Thursday, January 19, 2012

Reading 64-bit registry

Prior to .Net 4.0, there were some problems figuring out how to read the 64-bit Registry vs. the 32-bit Registry.

Fortunately, .Net 4.0 has now added support for reading the 64-bit Registry via the following methods:

You can find a code sample here on how to deal with the 32-bit vs. 64-bit Registry in .Net 4.0:

Detecting 64-bit OS in Microsoft.Net 4.0

If you have ever worked with a version of the Microsoft.Net Framework prior to v. 4.0, you probably have been frustrated by the lack of a native Microsoft.Net API to detect whether or not the underlying Operating System (OS) is a 32-bit OS or a 64-bit OS.

Well, now with Microsoft.Net 4.0, you finally have that capability!

You simply reference Environment.Is64BitOperatingSystem in your code!

In addition, they have also added the option for Environment.Is64BitProcess if you have a need to detect whether the running process is a 32-bit or 64-bit process (such as when running in IIS 7/7.5 when the Application Pool settings dictate whether or not you are running in a 32-bit or native 64-bit process).

You can read more about the Environment class here: 

Sunday, January 15, 2012

Dynamically setting the selected value in List-based controls

If you ever have the need to dynamically add controls to your screen or to simply set the selected value in a List-based control such as a DropDownList, CheckBoxList or RadioButtonList, you can follow the example below:

Essentially, the crux of the code that accomplishes this for you is the following:

RadioButtonList1.Items.FindByText(searchString).Selected = true;

You can alternatively also use the .FindByValue method if that suits your needs better.

Thursday, January 12, 2012

Finding the WIF SDK Visual Studio Project Templates

If you are looking for the Windows Identity Foundation SDK Visual Studio Project Templates, you can find them here:

C:\Program Files\Microsoft Visual Studio 10.0\Common7\IDE\ProjectTemplates\Web\CSharp\1033
C:\Program Files (x86)\Microsoft Visual Studio 10.0\Common7\IDE\ProjectTemplates\Web\CSharp\1033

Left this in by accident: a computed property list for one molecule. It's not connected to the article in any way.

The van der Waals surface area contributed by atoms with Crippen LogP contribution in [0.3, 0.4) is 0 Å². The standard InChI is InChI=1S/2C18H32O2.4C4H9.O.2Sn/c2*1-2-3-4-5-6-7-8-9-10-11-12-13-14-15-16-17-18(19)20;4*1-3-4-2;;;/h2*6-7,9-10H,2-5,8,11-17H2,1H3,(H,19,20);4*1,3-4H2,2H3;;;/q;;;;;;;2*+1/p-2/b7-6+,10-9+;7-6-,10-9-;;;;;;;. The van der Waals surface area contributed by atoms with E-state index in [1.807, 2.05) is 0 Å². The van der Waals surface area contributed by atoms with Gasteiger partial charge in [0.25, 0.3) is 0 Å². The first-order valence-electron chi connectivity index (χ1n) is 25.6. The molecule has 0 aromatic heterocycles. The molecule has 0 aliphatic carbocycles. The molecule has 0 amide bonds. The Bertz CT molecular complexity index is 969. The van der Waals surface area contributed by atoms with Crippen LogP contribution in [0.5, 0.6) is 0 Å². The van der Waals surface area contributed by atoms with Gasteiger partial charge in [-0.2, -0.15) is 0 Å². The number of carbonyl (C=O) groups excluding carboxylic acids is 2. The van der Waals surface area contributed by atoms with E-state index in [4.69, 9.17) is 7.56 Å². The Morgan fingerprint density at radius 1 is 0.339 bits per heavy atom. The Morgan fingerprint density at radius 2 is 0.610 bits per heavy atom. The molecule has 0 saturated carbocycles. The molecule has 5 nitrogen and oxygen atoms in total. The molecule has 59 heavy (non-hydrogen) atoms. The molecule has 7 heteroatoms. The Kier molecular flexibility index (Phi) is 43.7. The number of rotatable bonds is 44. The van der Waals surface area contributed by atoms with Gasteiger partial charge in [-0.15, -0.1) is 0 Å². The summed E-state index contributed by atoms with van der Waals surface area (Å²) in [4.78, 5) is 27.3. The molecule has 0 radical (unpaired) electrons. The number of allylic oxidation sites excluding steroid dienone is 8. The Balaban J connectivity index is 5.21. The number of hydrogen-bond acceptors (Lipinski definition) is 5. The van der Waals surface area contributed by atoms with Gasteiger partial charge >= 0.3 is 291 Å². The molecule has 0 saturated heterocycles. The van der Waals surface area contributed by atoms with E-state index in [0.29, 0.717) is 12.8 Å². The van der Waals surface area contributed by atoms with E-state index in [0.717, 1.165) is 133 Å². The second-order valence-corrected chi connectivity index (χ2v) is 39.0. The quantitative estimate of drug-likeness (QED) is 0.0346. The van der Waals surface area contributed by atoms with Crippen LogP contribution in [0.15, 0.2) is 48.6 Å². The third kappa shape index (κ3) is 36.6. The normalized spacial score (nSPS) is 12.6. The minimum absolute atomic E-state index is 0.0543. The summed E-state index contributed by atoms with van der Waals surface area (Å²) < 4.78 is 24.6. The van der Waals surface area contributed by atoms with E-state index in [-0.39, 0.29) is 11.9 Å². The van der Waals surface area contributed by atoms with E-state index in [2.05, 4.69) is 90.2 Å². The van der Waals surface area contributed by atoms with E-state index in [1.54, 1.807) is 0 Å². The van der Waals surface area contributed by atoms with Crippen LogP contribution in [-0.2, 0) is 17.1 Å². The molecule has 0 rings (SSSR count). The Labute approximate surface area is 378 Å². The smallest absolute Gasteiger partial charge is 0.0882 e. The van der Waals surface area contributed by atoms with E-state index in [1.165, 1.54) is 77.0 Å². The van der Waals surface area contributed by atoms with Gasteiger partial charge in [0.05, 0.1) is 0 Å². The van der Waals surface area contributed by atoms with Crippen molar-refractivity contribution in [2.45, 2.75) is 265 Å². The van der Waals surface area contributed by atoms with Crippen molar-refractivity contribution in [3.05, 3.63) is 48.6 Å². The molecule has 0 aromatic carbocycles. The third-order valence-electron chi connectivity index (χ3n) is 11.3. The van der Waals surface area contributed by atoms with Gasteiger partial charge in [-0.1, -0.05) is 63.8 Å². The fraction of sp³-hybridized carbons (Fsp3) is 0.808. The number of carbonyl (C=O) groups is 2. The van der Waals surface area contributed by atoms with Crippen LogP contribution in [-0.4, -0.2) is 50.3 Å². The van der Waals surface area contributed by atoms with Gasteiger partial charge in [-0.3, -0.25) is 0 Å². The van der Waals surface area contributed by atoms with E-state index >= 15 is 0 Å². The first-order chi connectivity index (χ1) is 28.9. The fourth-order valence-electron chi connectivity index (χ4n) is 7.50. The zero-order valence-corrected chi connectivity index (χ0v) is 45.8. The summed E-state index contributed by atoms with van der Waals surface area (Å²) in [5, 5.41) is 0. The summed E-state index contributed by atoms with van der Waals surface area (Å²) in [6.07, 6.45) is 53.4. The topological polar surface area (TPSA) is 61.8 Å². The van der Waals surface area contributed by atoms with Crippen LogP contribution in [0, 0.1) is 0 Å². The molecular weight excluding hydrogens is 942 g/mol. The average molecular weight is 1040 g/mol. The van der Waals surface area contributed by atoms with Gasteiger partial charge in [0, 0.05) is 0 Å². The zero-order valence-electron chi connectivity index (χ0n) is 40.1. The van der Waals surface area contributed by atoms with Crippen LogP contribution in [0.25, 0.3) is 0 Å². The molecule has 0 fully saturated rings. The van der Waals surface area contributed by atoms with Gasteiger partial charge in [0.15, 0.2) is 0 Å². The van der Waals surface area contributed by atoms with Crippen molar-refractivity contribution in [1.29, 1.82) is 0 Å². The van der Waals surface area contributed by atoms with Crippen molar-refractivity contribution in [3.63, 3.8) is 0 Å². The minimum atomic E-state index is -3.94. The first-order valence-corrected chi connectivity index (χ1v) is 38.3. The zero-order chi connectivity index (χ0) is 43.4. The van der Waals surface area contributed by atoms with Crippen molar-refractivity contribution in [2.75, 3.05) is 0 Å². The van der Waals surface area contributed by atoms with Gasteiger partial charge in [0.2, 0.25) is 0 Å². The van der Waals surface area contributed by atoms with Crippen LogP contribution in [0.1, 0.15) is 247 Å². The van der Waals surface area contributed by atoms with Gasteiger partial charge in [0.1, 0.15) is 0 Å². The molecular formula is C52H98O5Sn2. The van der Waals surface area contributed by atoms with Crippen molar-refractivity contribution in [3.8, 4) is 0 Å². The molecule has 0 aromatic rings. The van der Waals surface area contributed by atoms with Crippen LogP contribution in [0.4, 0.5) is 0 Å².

Extracting the .zip files and examining the contents can be useful in determining how to create your own WIF-based Visual Studio project templates.  If you have noticed, the WIF-based Visual Studio project templates installed by the WIF SDK also automatically run the FedUtil wizard in the background.

You will find this within the .vstemplate file:

      Microsoft.IdentityModel.Tools.VS, Version=, Culture=neutral, PublicKeyToken=31bf3856ad364e35, processorArchitecture=MSIL

You can then utilize this content in your own WIF-based Visual Studio project templates by manually editing the resultant .vstemplate files.

Wednesday, January 11, 2012

Unable to discover other devices on the network

I recently built a customized Windows Server 2008 R2 installation using RT Server Customizer.

However, after I installed the OS, I noticed that I could no longer access any of the devices on my network.  There were no specific error messages when running the Network Troubleshooter wizard, therefore, I was left to attempt several other things to try and determine the root cause of the problem.

Fortunately, I attempted to run the following at the command line: ipconfig /flushdns

Once I ran this command, I received the following error message: Could not flush the DNS Resolver Cache: Function failed during execution.

After doing a quick Google search for this error message, I found the following Microsoft support article:

This states that you have to ensure that the DNS Client service has been enabled and started on the server.  I looked in my Services Control Panel and sure enough, the DNS Client service had been disabled!